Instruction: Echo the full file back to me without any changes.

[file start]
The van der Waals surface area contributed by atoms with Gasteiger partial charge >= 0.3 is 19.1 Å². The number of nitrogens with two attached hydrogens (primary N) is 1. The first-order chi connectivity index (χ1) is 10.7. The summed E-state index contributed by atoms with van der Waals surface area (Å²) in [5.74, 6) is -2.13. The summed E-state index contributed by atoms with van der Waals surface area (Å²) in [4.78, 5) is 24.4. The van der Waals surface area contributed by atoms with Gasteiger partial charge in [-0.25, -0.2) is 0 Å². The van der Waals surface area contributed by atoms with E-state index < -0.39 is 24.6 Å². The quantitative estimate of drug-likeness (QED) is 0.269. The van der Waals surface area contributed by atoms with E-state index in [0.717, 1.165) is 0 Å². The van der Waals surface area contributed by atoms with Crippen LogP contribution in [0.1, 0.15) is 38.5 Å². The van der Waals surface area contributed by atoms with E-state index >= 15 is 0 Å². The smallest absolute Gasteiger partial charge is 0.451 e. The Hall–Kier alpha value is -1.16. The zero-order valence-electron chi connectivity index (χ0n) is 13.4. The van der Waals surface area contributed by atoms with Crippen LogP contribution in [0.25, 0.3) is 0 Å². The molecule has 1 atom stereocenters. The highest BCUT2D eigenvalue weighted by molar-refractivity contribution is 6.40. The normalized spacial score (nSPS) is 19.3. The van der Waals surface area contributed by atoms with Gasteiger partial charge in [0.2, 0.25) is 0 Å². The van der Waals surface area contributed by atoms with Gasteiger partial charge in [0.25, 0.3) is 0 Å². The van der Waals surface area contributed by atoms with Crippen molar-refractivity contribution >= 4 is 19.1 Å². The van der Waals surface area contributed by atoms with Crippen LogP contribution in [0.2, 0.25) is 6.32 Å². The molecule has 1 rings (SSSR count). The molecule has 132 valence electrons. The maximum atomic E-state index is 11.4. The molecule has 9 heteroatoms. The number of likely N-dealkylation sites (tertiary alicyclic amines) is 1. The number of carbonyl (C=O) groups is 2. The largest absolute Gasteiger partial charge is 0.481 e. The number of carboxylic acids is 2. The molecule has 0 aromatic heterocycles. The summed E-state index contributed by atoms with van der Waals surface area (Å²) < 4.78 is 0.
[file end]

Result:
The van der Waals surface area contributed by atoms with Gasteiger partial charge >= 0.3 is 19.1 Å². The number of nitrogens with two attached hydrogens (primary N) is 1. The first-order chi connectivity index (χ1) is 10.7. The summed E-state index contributed by atoms with van der Waals surface area (Å²) in [5.74, 6) is -2.13. The summed E-state index contributed by atoms with van der Waals surface area (Å²) in [4.78, 5) is 24.4. The van der Waals surface area contributed by atoms with Gasteiger partial charge in [-0.25, -0.2) is 0 Å². The van der Waals surface area contributed by atoms with E-state index < -0.39 is 24.6 Å². The quantitative estimate of drug-likeness (QED) is 0.269. The van der Waals surface area contributed by atoms with E-state index in [0.717, 1.165) is 0 Å². The van der Waals surface area contributed by atoms with Crippen LogP contribution in [0.1, 0.15) is 38.5 Å². The van der Waals surface area contributed by atoms with E-state index >= 15 is 0 Å². The smallest absolute Gasteiger partial charge is 0.451 e. The Hall–Kier alpha value is -1.16. The zero-order valence-electron chi connectivity index (χ0n) is 13.4. The van der Waals surface area contributed by atoms with Crippen LogP contribution in [0.25, 0.3) is 0 Å². The molecule has 1 atom stereocenters. The highest BCUT2D eigenvalue weighted by molar-refractivity contribution is 6.40. The normalized spacial score (nSPS) is 19.3. The van der Waals surface area contributed by atoms with Gasteiger partial charge in [0.2, 0.25) is 0 Å². The van der Waals surface area contributed by atoms with Gasteiger partial charge in [0.25, 0.3) is 0 Å². The van der Waals surface area contributed by atoms with Crippen molar-refractivity contribution >= 4 is 19.1 Å². The van der Waals surface area contributed by atoms with Crippen LogP contribution in [0.2, 0.25) is 6.32 Å². The molecule has 1 rings (SSSR count). The molecule has 132 valence electrons. The maximum atomic E-state index is 11.4. The molecule has 9 heteroatoms. The number of likely N-dealkylation sites (tertiary alicyclic amines) is 1. The number of carbonyl (C=O) groups is 2. The largest absolute Gasteiger partial charge is 0.481 e. The number of carboxylic acids is 2. The molecule has 0 aromatic heterocycles. The summed E-state index contributed by atoms with van der Waals surface area (Å²) < 4.78 is 0.